Transporting products daily through the restaurant remains one of the most challenging aspects of operating in the multilevel establishment. Throughout the day, staff must ease their way around each other as they maneuver through the space with trays and containers. "Finding enough storage space for everything needed was, and remains, one of the restaurant's biggest challenges," says the project's kitchen designer John Egnor, president of JEM Associates. "There was no way to anticipate where each item should be stored until the staff started working in the space." Lopez agrees, explaining, "As the culinary staff becomes more familiar with the building and what's needed for regular service and parties, we discover areas to place pans and carts. Eventually everything will have its designated place."
Another challenge, according to Mangini, is "to accommodate the proper temperature-controlled environment along with access for the wine room, which is directly over the main exhibition kitchen. Coordinating kitchen exhaust, MEP and structural elements was crucial to make the space function flawlessly."
"We also had to figure out what to do with garbage during the day," Miller says. "So we built an air-conditioned trash room on the lower level and use a mechanical lift to bring the garbage up to street level at night."
Temperature control also fell into the area of collaboration with Egnor. In the butcher shop, for example, a meat-aging cooler holds all prime cuts of beef and other proteins such as lamb and pork. Lopez and the culinary staff order quadrants of steer, full lamb saddles and sides of pork, which remain in the cooler for 21 to 28 days or longer for dry aging. Himalayan salt blocks sit in a brick frame along one wall, which help draw moisture from the meat and add flavor.
"The key to quality control is establishing a proper balance between keeping temperature at 33 degrees F to 36 degrees F and using a humidifier to keep the moisture levels at 60 percent to 65 percent," Egnor says. "Another element is keeping air circulating and pure. Fans keep air circulating and also filter the air to kill contaminants so the outside of the meat is free from bacteria yet the internal aging process must continue to work."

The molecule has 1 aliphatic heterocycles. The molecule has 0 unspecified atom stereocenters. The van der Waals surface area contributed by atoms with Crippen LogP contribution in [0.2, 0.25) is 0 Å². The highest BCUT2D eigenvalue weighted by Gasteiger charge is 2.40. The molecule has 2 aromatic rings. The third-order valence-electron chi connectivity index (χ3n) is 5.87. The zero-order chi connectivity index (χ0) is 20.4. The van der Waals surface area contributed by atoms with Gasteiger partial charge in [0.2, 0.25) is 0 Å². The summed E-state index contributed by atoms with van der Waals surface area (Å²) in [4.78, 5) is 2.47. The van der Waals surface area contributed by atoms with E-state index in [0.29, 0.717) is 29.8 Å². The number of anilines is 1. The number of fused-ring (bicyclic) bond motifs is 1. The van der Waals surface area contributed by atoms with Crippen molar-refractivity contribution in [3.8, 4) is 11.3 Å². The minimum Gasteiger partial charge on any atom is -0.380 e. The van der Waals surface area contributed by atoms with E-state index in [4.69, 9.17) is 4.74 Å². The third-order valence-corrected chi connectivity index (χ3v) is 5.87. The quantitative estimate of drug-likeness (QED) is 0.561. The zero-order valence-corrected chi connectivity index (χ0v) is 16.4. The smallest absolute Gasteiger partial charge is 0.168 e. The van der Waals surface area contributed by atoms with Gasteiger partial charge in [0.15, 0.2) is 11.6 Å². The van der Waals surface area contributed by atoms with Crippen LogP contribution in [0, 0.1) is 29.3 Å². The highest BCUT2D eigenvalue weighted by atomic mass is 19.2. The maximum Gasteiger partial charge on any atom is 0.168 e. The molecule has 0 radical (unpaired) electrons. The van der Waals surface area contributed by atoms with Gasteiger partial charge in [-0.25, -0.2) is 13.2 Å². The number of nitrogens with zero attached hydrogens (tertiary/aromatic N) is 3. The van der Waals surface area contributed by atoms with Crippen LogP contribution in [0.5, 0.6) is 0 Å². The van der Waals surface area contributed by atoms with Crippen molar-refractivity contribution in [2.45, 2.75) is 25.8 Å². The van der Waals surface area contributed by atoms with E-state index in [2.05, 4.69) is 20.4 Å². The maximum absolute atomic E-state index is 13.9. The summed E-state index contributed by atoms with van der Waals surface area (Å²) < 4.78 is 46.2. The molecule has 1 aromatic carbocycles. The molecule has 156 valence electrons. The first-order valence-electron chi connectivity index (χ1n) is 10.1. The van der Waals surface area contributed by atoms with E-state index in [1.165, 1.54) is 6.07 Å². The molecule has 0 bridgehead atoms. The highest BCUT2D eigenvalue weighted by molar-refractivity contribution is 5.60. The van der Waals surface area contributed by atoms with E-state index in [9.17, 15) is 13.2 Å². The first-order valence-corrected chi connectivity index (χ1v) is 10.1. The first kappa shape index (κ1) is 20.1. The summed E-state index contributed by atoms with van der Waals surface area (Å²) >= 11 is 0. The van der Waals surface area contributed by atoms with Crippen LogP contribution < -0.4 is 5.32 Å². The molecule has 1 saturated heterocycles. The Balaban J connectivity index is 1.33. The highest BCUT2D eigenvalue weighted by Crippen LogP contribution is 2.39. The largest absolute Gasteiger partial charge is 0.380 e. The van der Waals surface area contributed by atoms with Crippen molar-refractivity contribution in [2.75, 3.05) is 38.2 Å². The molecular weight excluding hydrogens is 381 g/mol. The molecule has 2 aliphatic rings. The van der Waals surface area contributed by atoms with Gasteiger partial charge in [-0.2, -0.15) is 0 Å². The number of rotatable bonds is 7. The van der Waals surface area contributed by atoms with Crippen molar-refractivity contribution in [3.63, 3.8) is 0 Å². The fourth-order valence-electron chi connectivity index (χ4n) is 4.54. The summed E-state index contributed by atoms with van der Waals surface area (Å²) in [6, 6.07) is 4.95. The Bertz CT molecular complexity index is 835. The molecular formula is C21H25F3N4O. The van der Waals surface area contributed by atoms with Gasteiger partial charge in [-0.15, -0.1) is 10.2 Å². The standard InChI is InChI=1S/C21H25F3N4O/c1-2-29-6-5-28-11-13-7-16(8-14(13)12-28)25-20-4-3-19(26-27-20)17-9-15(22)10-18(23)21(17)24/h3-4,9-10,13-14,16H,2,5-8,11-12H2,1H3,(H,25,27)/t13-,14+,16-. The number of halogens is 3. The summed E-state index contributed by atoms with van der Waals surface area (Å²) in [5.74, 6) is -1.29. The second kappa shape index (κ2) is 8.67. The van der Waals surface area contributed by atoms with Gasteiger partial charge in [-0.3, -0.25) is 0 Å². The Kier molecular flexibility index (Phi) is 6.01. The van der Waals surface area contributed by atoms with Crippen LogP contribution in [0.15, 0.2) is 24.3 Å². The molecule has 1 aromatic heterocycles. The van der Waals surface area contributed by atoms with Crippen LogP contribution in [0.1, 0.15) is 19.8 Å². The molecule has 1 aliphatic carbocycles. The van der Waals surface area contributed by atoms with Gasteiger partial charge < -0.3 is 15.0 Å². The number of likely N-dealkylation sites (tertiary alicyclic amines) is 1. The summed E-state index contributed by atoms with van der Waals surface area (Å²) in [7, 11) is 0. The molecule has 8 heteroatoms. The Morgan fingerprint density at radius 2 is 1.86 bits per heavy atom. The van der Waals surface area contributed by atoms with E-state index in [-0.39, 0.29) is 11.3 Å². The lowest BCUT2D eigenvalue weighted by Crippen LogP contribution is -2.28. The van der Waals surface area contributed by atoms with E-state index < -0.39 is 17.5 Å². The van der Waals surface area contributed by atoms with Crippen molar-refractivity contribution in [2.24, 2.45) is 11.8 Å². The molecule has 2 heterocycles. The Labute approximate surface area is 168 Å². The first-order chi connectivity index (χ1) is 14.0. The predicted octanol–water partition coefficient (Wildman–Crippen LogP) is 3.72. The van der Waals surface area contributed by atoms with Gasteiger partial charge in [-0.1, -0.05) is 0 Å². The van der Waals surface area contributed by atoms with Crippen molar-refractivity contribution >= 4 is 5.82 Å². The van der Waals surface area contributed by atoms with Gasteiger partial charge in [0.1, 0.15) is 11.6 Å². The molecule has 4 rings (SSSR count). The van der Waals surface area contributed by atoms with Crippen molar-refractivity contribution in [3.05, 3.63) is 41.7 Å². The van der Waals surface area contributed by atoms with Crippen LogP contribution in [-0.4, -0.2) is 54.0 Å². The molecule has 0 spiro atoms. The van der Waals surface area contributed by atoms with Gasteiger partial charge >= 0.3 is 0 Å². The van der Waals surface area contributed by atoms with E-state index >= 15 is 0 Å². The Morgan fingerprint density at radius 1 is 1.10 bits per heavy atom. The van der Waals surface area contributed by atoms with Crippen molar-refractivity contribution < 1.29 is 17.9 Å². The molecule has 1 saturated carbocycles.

Meat butchering takes place daily on a butcher-block table sitting in a temperature- and humidity-controlled environment. Butchers use knives and a band saw to cut meat into pieces. Among the meat items on the menu are 8-and 12-ounce filet mignon, 27-ounce long bone rib eye, 28-ounce porterhouse, 14- and 20-ounce New York strip, 16-ounce prime veal chops and lamb chops. Pork chops are held in the regular walk-in cooler. "We also grind our beef for hamburgers and chopped steaks," Elliot says. "We use scrap meat and bones in beef, lamb and pork stocks."
Restaurant staff encourage NYY Steak guests to walk down a few stairs from the entrance to see aging meat stored in the butcher shop and watch butchers as they work their craft. When culinary staff are ready to cook the meat, they requisition it from the butcher shop and carry it in stainless steel pans to their stations.
Also on the lower level in a prep area, staff prepare mise en place, storing it in refrigerators. On one side of the room, culinary staff wash, prepare and store Alaskan king crab, whole Maine lobster and lobster tail, ahi tuna, Atlantic salmon, catch of the day, oysters, clams, shrimp and scallops. Staff process some of this seafood into menu items such Maryland lump crab cakes and crab bisque, while much is served raw, steamed, sautéed or grilled. Staff prepare several salad dressings here as well as in the upstairs pantry kitchen.
On the other side of the prep room, a hot cookline spans one wall. Staff prepare menu items for regular service and special events using a gas range, a countertop gas griddle, combi oven, tilt skillet, two-compartment convection system and floor mixer, as well as an underfired gas broiler and a water filtration system, plastic shelving and mobile worktable.
A small dishwashing area — with two warewashers, a pot rack, three-compartment sink and glass rack shelf — handles all of the dishwashing for the restaurant.
Despite the challenges created by the building, Egnor says the same design principles apply here as in any foodservice space. "My philosophy is, it's not about the design per se — it's how the design functions," he says. "Is it efficient, and do we minimize the amount of labor needed? Do they have all the items they need at or near their stations so they don't have to run around in order to be efficient? And can everyone see one another? In each area here the answers are yes."